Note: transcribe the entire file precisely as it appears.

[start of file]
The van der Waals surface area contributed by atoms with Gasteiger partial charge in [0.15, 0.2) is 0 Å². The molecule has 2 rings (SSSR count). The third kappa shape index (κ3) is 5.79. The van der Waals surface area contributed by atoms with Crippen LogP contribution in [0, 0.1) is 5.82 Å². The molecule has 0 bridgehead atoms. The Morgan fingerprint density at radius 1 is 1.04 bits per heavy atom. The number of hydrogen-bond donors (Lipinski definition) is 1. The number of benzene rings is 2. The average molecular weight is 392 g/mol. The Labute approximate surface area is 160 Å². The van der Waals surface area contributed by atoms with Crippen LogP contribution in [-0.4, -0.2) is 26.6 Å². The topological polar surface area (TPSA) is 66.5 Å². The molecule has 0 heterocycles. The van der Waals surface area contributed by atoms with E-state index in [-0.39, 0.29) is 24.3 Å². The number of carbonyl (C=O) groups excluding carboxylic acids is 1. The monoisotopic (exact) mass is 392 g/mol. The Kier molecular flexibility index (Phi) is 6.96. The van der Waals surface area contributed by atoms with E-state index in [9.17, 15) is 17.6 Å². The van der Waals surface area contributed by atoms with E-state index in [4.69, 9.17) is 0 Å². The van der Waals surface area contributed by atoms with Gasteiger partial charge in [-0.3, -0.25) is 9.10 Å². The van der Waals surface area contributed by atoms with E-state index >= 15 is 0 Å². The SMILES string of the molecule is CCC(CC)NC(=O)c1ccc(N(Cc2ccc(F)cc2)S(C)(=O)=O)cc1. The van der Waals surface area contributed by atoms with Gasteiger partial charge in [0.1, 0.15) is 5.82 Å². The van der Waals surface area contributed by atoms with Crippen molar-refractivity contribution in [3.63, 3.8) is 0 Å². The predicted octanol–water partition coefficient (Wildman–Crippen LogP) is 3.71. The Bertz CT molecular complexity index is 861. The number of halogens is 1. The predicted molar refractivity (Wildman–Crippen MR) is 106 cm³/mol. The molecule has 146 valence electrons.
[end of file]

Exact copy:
The van der Waals surface area contributed by atoms with Gasteiger partial charge in [0.15, 0.2) is 0 Å². The molecule has 2 rings (SSSR count). The third kappa shape index (κ3) is 5.79. The van der Waals surface area contributed by atoms with Crippen LogP contribution in [0, 0.1) is 5.82 Å². The molecule has 0 bridgehead atoms. The Morgan fingerprint density at radius 1 is 1.04 bits per heavy atom. The number of hydrogen-bond donors (Lipinski definition) is 1. The number of benzene rings is 2. The average molecular weight is 392 g/mol. The Labute approximate surface area is 160 Å². The van der Waals surface area contributed by atoms with Crippen LogP contribution in [-0.4, -0.2) is 26.6 Å². The topological polar surface area (TPSA) is 66.5 Å². The molecule has 0 heterocycles. The van der Waals surface area contributed by atoms with E-state index in [-0.39, 0.29) is 24.3 Å². The number of carbonyl (C=O) groups excluding carboxylic acids is 1. The monoisotopic (exact) mass is 392 g/mol. The Kier molecular flexibility index (Phi) is 6.96. The van der Waals surface area contributed by atoms with E-state index in [9.17, 15) is 17.6 Å². The van der Waals surface area contributed by atoms with E-state index in [4.69, 9.17) is 0 Å². The van der Waals surface area contributed by atoms with Gasteiger partial charge in [-0.3, -0.25) is 9.10 Å². The van der Waals surface area contributed by atoms with E-state index >= 15 is 0 Å². The SMILES string of the molecule is CCC(CC)NC(=O)c1ccc(N(Cc2ccc(F)cc2)S(C)(=O)=O)cc1. The van der Waals surface area contributed by atoms with Gasteiger partial charge in [0.1, 0.15) is 5.82 Å². The van der Waals surface area contributed by atoms with Crippen molar-refractivity contribution in [3.63, 3.8) is 0 Å². The predicted octanol–water partition coefficient (Wildman–Crippen LogP) is 3.71. The Bertz CT molecular complexity index is 861. The number of halogens is 1. The predicted molar refractivity (Wildman–Crippen MR) is 106 cm³/mol. The molecule has 146 valence electrons.